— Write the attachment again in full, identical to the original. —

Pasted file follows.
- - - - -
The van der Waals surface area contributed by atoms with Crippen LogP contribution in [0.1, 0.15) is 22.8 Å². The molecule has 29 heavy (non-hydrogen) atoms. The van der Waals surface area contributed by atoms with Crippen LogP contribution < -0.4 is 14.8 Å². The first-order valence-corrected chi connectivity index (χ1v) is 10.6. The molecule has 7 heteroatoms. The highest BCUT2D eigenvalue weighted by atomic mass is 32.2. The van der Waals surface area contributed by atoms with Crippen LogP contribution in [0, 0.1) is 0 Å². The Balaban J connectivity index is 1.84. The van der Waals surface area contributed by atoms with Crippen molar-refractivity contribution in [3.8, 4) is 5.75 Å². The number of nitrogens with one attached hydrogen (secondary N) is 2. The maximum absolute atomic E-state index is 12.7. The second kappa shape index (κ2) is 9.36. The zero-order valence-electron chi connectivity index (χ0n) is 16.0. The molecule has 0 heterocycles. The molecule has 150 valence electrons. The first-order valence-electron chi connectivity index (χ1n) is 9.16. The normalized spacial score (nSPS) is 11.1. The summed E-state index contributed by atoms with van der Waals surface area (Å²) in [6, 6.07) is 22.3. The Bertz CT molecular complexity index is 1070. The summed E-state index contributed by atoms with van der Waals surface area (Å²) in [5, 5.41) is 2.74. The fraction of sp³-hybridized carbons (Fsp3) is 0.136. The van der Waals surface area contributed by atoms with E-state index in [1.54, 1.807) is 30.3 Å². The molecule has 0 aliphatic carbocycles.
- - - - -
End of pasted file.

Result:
The van der Waals surface area contributed by atoms with Crippen LogP contribution in [0.1, 0.15) is 22.8 Å². The molecule has 29 heavy (non-hydrogen) atoms. The van der Waals surface area contributed by atoms with Crippen LogP contribution < -0.4 is 14.8 Å². The first-order valence-corrected chi connectivity index (χ1v) is 10.6. The molecule has 7 heteroatoms. The highest BCUT2D eigenvalue weighted by atomic mass is 32.2. The van der Waals surface area contributed by atoms with Crippen LogP contribution in [0, 0.1) is 0 Å². The Balaban J connectivity index is 1.84. The van der Waals surface area contributed by atoms with Crippen molar-refractivity contribution in [3.8, 4) is 5.75 Å². The number of nitrogens with one attached hydrogen (secondary N) is 2. The maximum absolute atomic E-state index is 12.7. The second kappa shape index (κ2) is 9.36. The zero-order valence-electron chi connectivity index (χ0n) is 16.0. The molecule has 0 heterocycles. The molecule has 150 valence electrons. The first-order valence-electron chi connectivity index (χ1n) is 9.16. The normalized spacial score (nSPS) is 11.1. The summed E-state index contributed by atoms with van der Waals surface area (Å²) in [6, 6.07) is 22.3. The Bertz CT molecular complexity index is 1070. The summed E-state index contributed by atoms with van der Waals surface area (Å²) in [5, 5.41) is 2.74. The fraction of sp³-hybridized carbons (Fsp3) is 0.136. The van der Waals surface area contributed by atoms with E-state index in [1.54, 1.807) is 30.3 Å². The molecule has 0 aliphatic carbocycles.